Every episode starts with multiple segments which will lead into each other (with some of the transitions being more graceful than others). While the overall tone of the humor is pretty tame (this isn't Seitokai Yakuindomo after all), the subjects discussed throughout the run of the series will be wide and varied. After the two main segments, each episode will then end with a segment starring the hosts of the official Lucky☆Star radio show, Lucky Channel, which has its own unique quirks, humor and story all to itself. From there the series will branch into the ending credits which for the first half features the main characters in a karaoke booth belting out classic anime tunes and others Japanese songs. If you're not familiar with Japanese pop culture, be sure to watch this series with liner notes on stand by, because this is not a series which will hold your hand throughout the run of the show. In the second half of the series, the ending segments are replaced by live action segments of Minoru Shiaishi performing songs from various anime as well as a few original tunes that he composed himself.
Don't be fooled by the moe aesthetics created by Kyoto Animation though, this is not a series for beginning anime fans as the references to anime, manga, video games and more will be thrown out quickly and furiously. Everything from Code Geass to To Heart and pretty much everything in between will be referenced and it will not stop there.
What makes Lucky☆Star so much fun though is its willingness to poke fun at otaku culture in a loving way. While otaku jokes are certainly the norm for this series, it never feels mean spirited in the least and instead makes otaku feel “normal” for lack of a better word. In fact, three of the characters are pretty hardcore otaku in various ways which balances well against the others who aren't nearly as into otaku hobbies as they are. If the series were made up of nothing but otaku or only had one otaku, Lucky☆Star likely wouldn't have been nearly as successful as it has been. The fact that it was willing to use otaku humor in such a fun way made it slightly more accessible to the general audience.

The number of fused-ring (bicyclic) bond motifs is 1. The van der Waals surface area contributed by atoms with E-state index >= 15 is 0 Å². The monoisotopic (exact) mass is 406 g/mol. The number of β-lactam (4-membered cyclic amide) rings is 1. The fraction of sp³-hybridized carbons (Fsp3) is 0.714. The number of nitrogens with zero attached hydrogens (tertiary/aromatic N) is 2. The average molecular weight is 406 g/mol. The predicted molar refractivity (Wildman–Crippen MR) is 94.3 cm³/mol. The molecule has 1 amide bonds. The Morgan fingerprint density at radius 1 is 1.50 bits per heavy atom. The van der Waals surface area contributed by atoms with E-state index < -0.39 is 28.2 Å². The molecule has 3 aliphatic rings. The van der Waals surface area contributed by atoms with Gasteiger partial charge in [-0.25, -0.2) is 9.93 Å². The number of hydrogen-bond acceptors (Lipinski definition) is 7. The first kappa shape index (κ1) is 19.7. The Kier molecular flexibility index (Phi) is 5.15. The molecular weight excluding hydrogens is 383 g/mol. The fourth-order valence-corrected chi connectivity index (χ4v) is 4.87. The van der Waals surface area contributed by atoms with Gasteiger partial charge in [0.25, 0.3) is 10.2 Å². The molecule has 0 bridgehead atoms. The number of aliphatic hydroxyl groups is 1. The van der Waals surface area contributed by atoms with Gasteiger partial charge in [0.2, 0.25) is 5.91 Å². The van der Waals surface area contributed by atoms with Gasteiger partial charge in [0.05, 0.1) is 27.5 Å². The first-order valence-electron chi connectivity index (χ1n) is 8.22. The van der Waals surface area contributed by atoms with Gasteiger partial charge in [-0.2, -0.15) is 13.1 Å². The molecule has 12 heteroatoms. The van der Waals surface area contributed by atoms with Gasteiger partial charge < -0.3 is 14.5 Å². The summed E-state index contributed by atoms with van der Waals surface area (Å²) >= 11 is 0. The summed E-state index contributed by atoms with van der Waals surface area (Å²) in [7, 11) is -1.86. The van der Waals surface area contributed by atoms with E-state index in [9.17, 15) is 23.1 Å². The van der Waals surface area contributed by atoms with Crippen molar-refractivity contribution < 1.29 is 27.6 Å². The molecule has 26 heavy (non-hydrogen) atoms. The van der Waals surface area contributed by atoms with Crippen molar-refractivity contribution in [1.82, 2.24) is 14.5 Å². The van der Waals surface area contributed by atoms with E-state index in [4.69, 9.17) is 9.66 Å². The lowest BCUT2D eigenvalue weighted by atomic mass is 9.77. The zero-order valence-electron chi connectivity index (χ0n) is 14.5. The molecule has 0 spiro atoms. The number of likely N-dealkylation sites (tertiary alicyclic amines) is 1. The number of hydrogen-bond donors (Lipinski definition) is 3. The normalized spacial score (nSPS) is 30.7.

You'll notice the use of the word 'slightly' in the previous sentence though. You've also likely noticed repeated warnings in the above paragraphs telling you that this is not an anime for a beginning anime fan and that is a fact. Yes, this is a stellar comedy that will make you smile. Yes, this is a series filled with characters filled to the brim with various moe aesthetics. However this is also a series that will test the limits of your otaku knowledge.